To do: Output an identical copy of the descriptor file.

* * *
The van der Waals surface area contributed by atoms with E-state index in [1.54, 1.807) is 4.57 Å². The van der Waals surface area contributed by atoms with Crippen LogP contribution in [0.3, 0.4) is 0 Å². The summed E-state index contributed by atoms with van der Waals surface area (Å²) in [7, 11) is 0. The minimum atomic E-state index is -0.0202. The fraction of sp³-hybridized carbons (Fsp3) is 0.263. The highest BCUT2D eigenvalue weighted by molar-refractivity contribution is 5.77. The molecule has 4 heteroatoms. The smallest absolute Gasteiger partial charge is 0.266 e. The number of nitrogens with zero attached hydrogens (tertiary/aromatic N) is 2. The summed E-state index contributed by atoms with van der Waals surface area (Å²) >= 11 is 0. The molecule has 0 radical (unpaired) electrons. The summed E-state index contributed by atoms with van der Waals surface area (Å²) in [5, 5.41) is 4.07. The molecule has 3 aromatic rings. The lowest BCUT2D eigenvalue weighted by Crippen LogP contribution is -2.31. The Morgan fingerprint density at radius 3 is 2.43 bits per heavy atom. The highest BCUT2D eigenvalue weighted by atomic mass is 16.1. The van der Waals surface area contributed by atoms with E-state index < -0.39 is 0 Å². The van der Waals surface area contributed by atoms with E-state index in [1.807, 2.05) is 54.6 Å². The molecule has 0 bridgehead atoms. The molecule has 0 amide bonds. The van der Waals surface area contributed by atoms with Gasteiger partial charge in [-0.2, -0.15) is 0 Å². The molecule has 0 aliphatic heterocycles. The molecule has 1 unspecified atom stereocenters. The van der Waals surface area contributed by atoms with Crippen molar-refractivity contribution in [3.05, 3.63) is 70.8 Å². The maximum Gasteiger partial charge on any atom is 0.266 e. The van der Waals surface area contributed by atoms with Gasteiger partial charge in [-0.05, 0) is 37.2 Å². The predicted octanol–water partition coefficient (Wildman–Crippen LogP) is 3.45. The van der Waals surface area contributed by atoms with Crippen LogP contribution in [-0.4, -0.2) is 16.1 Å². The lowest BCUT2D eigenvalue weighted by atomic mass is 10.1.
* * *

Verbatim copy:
The van der Waals surface area contributed by atoms with E-state index in [1.54, 1.807) is 4.57 Å². The van der Waals surface area contributed by atoms with Crippen LogP contribution in [0.3, 0.4) is 0 Å². The summed E-state index contributed by atoms with van der Waals surface area (Å²) in [7, 11) is 0. The minimum atomic E-state index is -0.0202. The fraction of sp³-hybridized carbons (Fsp3) is 0.263. The highest BCUT2D eigenvalue weighted by molar-refractivity contribution is 5.77. The molecule has 4 heteroatoms. The smallest absolute Gasteiger partial charge is 0.266 e. The number of nitrogens with zero attached hydrogens (tertiary/aromatic N) is 2. The summed E-state index contributed by atoms with van der Waals surface area (Å²) >= 11 is 0. The molecule has 0 radical (unpaired) electrons. The summed E-state index contributed by atoms with van der Waals surface area (Å²) in [5, 5.41) is 4.07. The molecule has 3 aromatic rings. The lowest BCUT2D eigenvalue weighted by Crippen LogP contribution is -2.31. The Morgan fingerprint density at radius 3 is 2.43 bits per heavy atom. The highest BCUT2D eigenvalue weighted by atomic mass is 16.1. The van der Waals surface area contributed by atoms with E-state index < -0.39 is 0 Å². The van der Waals surface area contributed by atoms with E-state index in [1.807, 2.05) is 54.6 Å². The molecule has 0 bridgehead atoms. The molecule has 0 amide bonds. The van der Waals surface area contributed by atoms with Gasteiger partial charge in [-0.2, -0.15) is 0 Å². The molecule has 0 aliphatic heterocycles. The molecule has 1 unspecified atom stereocenters. The van der Waals surface area contributed by atoms with Crippen molar-refractivity contribution in [3.05, 3.63) is 70.8 Å². The maximum Gasteiger partial charge on any atom is 0.266 e. The van der Waals surface area contributed by atoms with Gasteiger partial charge in [-0.05, 0) is 37.2 Å². The predicted octanol–water partition coefficient (Wildman–Crippen LogP) is 3.45. The van der Waals surface area contributed by atoms with Crippen LogP contribution in [-0.4, -0.2) is 16.1 Å². The lowest BCUT2D eigenvalue weighted by atomic mass is 10.1.